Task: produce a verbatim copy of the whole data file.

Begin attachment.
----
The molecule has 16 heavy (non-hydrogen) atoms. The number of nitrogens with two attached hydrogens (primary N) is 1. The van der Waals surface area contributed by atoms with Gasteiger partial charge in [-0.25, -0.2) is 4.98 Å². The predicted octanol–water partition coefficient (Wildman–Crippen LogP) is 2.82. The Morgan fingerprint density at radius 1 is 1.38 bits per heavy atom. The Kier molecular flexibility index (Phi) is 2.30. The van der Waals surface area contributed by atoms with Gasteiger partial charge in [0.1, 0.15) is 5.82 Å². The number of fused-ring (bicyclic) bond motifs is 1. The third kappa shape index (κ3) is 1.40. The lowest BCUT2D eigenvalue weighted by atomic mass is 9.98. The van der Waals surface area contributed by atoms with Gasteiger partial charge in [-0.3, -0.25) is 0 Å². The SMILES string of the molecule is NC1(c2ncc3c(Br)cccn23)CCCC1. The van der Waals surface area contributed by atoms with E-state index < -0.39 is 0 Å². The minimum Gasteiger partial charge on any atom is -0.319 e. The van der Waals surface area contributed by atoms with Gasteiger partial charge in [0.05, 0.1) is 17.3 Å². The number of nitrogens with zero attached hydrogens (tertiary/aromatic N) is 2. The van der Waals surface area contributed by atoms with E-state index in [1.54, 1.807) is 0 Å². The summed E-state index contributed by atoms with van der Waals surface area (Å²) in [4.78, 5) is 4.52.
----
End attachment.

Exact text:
The molecule has 16 heavy (non-hydrogen) atoms. The number of nitrogens with two attached hydrogens (primary N) is 1. The van der Waals surface area contributed by atoms with Gasteiger partial charge in [-0.25, -0.2) is 4.98 Å². The predicted octanol–water partition coefficient (Wildman–Crippen LogP) is 2.82. The Morgan fingerprint density at radius 1 is 1.38 bits per heavy atom. The Kier molecular flexibility index (Phi) is 2.30. The van der Waals surface area contributed by atoms with Gasteiger partial charge in [0.1, 0.15) is 5.82 Å². The number of fused-ring (bicyclic) bond motifs is 1. The third kappa shape index (κ3) is 1.40. The lowest BCUT2D eigenvalue weighted by atomic mass is 9.98. The van der Waals surface area contributed by atoms with Gasteiger partial charge in [-0.3, -0.25) is 0 Å². The SMILES string of the molecule is NC1(c2ncc3c(Br)cccn23)CCCC1. The van der Waals surface area contributed by atoms with E-state index < -0.39 is 0 Å². The minimum Gasteiger partial charge on any atom is -0.319 e. The van der Waals surface area contributed by atoms with Gasteiger partial charge in [0.05, 0.1) is 17.3 Å². The number of nitrogens with zero attached hydrogens (tertiary/aromatic N) is 2. The van der Waals surface area contributed by atoms with E-state index in [1.54, 1.807) is 0 Å². The summed E-state index contributed by atoms with van der Waals surface area (Å²) in [4.78, 5) is 4.52.